Differentiated Midline Cells Cannot Replace Damaged Siblings

We tested whether injured midline cells can re-enter mitosis throughout development by ablating cells after axon outgrowth in different subsets of midline cells (n = 10). In contrast to undifferentiated midline cells, none of the surviving differentiated cells divided again (Figures S1A–S1C). Similarly, ablation of neuroblast precursors in the lateral CNS of early embryos does not result in mitotic activation of the surviving sibling, the ganglion mother cell, to replace the neuroblast (Choksi et al., 2006). Our results show that undifferentiated midline siblings, but not differentiated midline cells, react to injury with additional mitosis. Interestingly, undifferentiated midline cells share a membrane connection, which is lost at the onset of axonal outgrowth (Figures S1D–S1K). Mechanical breakage of this connection results in the death of both siblings (n = 8, data not shown). The function of this connection in mitotic induction after damage is unclear.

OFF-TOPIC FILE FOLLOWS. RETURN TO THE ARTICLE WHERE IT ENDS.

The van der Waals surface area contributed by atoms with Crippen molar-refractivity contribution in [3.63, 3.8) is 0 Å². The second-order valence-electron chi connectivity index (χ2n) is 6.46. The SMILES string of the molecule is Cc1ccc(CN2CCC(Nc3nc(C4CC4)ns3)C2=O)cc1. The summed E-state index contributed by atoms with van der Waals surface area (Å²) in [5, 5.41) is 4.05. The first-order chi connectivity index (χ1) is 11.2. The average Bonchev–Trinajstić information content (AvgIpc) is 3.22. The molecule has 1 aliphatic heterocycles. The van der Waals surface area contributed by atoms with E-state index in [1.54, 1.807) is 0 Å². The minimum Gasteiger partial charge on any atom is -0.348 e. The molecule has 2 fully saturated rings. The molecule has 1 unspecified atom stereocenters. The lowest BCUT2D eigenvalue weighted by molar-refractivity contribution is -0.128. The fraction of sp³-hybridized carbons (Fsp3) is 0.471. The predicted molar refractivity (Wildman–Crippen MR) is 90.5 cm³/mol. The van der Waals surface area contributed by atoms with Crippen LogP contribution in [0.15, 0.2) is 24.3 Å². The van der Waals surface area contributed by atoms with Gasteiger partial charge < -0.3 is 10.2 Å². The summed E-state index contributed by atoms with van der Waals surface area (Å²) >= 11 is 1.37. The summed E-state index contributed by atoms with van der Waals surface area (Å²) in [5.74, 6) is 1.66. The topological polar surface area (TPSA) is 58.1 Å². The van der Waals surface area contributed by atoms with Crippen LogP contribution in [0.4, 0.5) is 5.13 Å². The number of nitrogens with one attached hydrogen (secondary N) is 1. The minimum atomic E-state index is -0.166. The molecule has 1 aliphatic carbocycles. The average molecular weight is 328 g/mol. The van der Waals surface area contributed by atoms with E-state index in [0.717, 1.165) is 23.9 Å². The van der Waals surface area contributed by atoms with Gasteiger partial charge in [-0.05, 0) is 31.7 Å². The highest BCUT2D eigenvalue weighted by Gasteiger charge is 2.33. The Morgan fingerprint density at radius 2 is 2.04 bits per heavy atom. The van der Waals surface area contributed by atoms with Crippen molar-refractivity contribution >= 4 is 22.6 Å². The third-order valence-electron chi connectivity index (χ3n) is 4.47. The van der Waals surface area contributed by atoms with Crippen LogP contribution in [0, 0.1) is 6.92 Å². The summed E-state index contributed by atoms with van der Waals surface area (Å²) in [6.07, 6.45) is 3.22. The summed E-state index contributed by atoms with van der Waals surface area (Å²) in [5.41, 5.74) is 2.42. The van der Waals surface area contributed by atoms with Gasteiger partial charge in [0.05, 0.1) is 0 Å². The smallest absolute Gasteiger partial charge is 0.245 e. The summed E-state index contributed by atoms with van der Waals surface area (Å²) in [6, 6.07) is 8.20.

Our data point to signaling between the damaged and surviving cells. Midline cells express a battery of signaling molecules and receptors with Hedgehog, Wingless, Notch, and EGF (Spitz) signaling controlling midline cell determination but not the number of divisions (Bossing and Brand, 2006; Stemerdink and Jacobs, 1997; Wheeler et al., 2008). One possibility is that midline cells are prevented from entry into mitosis by contact inhibition. This is unlikely because in most cases, approximately 10% of the membrane of the ablated cell remained in contact with the sibling cell, and ablations do not create persistent gaps between midline cells and ectoderm (Figures 1K and 1L). Nevertheless, we tested signaling via integrin and cadherin, cell contact molecules expressed in the midline during early embryogenesis. We examined midline cell division in embryos maternally and zygotically mutant for the β-integrin subunit, myospheroid. The loss of functional integrin heterodimers does not affect the division pattern in the ventral midline (data not shown). We compromised cadherin-based cell adhesion by injection of EGTA (Figures S2A, S2B, S2E, and S2F) or by ectopic expression of Crumbs (Klebes and Knust, 2000) in midline cells (rho-GAL4/UAS-Crumbs, data not shown). Interfering with cadherin adhesion results in the loss of midline contact with the ectoderm, but no extra divisions were detected.